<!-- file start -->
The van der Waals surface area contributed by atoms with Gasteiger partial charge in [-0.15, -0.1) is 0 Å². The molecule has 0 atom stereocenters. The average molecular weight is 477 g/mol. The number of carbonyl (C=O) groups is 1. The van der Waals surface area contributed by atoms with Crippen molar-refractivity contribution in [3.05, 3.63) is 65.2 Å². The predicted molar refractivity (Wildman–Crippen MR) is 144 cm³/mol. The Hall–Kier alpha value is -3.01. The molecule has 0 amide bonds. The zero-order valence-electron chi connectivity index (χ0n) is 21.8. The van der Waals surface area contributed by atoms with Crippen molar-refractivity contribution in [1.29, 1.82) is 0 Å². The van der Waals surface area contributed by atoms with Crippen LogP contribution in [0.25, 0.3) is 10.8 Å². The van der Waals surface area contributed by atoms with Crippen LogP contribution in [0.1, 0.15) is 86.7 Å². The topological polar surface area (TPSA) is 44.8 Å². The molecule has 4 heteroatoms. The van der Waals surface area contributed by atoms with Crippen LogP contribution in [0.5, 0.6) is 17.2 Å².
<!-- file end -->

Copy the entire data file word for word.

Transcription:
The van der Waals surface area contributed by atoms with Gasteiger partial charge in [-0.15, -0.1) is 0 Å². The molecule has 0 atom stereocenters. The average molecular weight is 477 g/mol. The number of carbonyl (C=O) groups is 1. The van der Waals surface area contributed by atoms with Crippen molar-refractivity contribution in [3.05, 3.63) is 65.2 Å². The predicted molar refractivity (Wildman–Crippen MR) is 144 cm³/mol. The Hall–Kier alpha value is -3.01. The molecule has 0 amide bonds. The zero-order valence-electron chi connectivity index (χ0n) is 21.8. The van der Waals surface area contributed by atoms with Crippen molar-refractivity contribution in [1.29, 1.82) is 0 Å². The van der Waals surface area contributed by atoms with Crippen LogP contribution in [0.25, 0.3) is 10.8 Å². The van der Waals surface area contributed by atoms with Crippen LogP contribution in [0.1, 0.15) is 86.7 Å². The topological polar surface area (TPSA) is 44.8 Å². The molecule has 4 heteroatoms. The van der Waals surface area contributed by atoms with Crippen LogP contribution in [0.5, 0.6) is 17.2 Å².